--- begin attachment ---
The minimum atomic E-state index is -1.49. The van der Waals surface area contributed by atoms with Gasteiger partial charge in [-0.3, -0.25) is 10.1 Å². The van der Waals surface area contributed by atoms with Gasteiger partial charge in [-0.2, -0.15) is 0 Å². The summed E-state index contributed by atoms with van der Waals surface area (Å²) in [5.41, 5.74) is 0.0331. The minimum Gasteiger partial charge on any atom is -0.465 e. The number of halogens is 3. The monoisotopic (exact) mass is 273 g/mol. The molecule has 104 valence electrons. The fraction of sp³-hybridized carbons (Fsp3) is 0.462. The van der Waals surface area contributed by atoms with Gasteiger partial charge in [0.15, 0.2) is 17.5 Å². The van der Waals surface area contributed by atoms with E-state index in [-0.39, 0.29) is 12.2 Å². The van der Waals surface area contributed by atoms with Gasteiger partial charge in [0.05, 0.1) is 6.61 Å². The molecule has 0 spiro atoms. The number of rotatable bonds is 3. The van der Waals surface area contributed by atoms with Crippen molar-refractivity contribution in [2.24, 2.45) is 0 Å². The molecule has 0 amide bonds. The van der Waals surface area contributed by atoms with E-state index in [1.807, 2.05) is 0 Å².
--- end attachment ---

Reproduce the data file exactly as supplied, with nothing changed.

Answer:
The minimum atomic E-state index is -1.49. The van der Waals surface area contributed by atoms with Gasteiger partial charge in [-0.3, -0.25) is 10.1 Å². The van der Waals surface area contributed by atoms with Gasteiger partial charge in [-0.2, -0.15) is 0 Å². The summed E-state index contributed by atoms with van der Waals surface area (Å²) in [5.41, 5.74) is 0.0331. The minimum Gasteiger partial charge on any atom is -0.465 e. The number of halogens is 3. The monoisotopic (exact) mass is 273 g/mol. The molecule has 104 valence electrons. The fraction of sp³-hybridized carbons (Fsp3) is 0.462. The van der Waals surface area contributed by atoms with Gasteiger partial charge in [0.15, 0.2) is 17.5 Å². The van der Waals surface area contributed by atoms with E-state index in [-0.39, 0.29) is 12.2 Å². The van der Waals surface area contributed by atoms with Gasteiger partial charge in [0.05, 0.1) is 6.61 Å². The molecule has 0 spiro atoms. The number of rotatable bonds is 3. The van der Waals surface area contributed by atoms with Crippen molar-refractivity contribution in [2.24, 2.45) is 0 Å². The molecule has 0 amide bonds. The van der Waals surface area contributed by atoms with E-state index in [1.807, 2.05) is 0 Å².